Obviously, I have a bias based on my own experience in our vibrant interfaith community. I am very open about that bias.  But I  also know a bunch of very happy interfaith families now raising Jewish children, in Jewish communities that have been working hard to fully include them. The statistics Riley relies on, even the more recent ones, do not reflect where interfaith families are right now in this journey, or where we are heading. It is a shame that the Washington Post gave such prominent display to a piece infused with outdated research, and a strangely antiquated attitude.

Interfaith Marriage: A Love Story

I have two very tangible reasons to believe that interfaith marriage can be an unqualified success:  my mother and father. My parents met in 1953, when they shared the last cab from Logan Airport on a rainy Boston night. For seven years, they courted on and off, cautious in part because of their religious differences. My father is a rabbi’s grandson from an isolated community of Jews who sometimes resorted to marrying cousins rather than marrying out. My blond-haired, blue-eyed Episcopalian mother had contemplated applying to a Protestant seminary after college. So at first, the idea of marriage seemed like a true leap of faith.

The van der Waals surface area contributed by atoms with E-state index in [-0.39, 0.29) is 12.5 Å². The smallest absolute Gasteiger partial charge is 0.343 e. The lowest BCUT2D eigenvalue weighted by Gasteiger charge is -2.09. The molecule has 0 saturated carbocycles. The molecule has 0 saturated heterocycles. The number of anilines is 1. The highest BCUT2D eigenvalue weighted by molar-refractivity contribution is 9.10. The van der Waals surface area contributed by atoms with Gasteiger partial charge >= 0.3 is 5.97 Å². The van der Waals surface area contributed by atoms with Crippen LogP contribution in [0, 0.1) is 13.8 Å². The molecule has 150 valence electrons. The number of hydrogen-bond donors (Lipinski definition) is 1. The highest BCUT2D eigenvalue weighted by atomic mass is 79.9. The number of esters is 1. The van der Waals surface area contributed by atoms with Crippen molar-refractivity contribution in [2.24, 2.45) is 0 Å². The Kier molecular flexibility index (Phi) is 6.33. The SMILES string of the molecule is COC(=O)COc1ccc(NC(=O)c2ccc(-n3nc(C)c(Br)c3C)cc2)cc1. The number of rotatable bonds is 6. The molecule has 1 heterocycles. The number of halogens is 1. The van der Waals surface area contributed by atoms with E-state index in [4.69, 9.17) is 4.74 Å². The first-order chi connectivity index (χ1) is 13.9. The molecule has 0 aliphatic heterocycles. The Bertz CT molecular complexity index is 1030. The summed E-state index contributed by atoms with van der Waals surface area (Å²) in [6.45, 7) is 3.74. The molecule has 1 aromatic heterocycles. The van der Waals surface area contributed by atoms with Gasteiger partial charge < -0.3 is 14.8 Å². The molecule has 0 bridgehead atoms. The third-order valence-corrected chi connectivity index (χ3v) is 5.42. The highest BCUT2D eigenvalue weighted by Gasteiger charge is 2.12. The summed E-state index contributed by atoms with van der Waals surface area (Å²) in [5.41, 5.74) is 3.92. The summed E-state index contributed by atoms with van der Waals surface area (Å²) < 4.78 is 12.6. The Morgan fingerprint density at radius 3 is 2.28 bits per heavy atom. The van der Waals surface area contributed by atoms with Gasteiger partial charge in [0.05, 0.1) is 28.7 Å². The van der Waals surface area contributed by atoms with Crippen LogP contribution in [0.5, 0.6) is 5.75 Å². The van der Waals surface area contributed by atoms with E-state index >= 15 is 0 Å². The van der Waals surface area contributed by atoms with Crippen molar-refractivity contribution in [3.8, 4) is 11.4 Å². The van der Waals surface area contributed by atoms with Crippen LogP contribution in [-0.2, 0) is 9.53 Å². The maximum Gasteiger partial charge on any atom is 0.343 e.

But leap they did, and went on to raise four children. This weekend, my parents hosted a family dinner and dance to kick off a season of celebrating 50 years of the strongest and happiest marriage I have ever had the privilege to encounter. When I called my mother and told her I was going to write about the anniversary celebration, she said, “Why would anyone want to read about that?” I guess she was thinking of Leo Tolstoy’s insistence that happy families are all alike.  But the media rarely depicts happy interfaith families: those stories tend to focus on conflicts and dilemmas, especially as the “holiday season” approaches.